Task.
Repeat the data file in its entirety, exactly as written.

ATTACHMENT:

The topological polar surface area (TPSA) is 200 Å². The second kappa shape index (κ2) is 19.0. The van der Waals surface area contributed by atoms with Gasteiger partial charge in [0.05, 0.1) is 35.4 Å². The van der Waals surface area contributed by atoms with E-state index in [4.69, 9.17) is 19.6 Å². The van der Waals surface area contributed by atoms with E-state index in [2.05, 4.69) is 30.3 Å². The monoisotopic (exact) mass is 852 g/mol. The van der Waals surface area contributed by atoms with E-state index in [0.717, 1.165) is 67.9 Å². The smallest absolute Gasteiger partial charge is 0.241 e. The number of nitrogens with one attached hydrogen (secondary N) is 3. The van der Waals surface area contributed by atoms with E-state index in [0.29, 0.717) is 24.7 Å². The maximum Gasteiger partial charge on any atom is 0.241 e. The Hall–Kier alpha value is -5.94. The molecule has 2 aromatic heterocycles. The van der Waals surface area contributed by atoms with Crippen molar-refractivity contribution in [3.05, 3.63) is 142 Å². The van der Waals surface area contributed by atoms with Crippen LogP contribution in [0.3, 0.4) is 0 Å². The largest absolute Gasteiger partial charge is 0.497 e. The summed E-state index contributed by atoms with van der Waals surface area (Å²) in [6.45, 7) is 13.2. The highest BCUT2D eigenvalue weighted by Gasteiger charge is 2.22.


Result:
The topological polar surface area (TPSA) is 200 Å². The second kappa shape index (κ2) is 19.0. The van der Waals surface area contributed by atoms with Gasteiger partial charge in [0.05, 0.1) is 35.4 Å². The van der Waals surface area contributed by atoms with E-state index in [4.69, 9.17) is 19.6 Å². The van der Waals surface area contributed by atoms with E-state index in [2.05, 4.69) is 30.3 Å². The monoisotopic (exact) mass is 852 g/mol. The van der Waals surface area contributed by atoms with E-state index in [0.717, 1.165) is 67.9 Å². The smallest absolute Gasteiger partial charge is 0.241 e. The number of nitrogens with one attached hydrogen (secondary N) is 3. The van der Waals surface area contributed by atoms with E-state index in [0.29, 0.717) is 24.7 Å². The maximum Gasteiger partial charge on any atom is 0.241 e. The Hall–Kier alpha value is -5.94. The molecule has 2 aromatic heterocycles. The van der Waals surface area contributed by atoms with Crippen molar-refractivity contribution in [3.05, 3.63) is 142 Å². The van der Waals surface area contributed by atoms with Crippen LogP contribution in [0.3, 0.4) is 0 Å². The largest absolute Gasteiger partial charge is 0.497 e. The summed E-state index contributed by atoms with van der Waals surface area (Å²) in [6.45, 7) is 13.2. The highest BCUT2D eigenvalue weighted by Gasteiger charge is 2.22.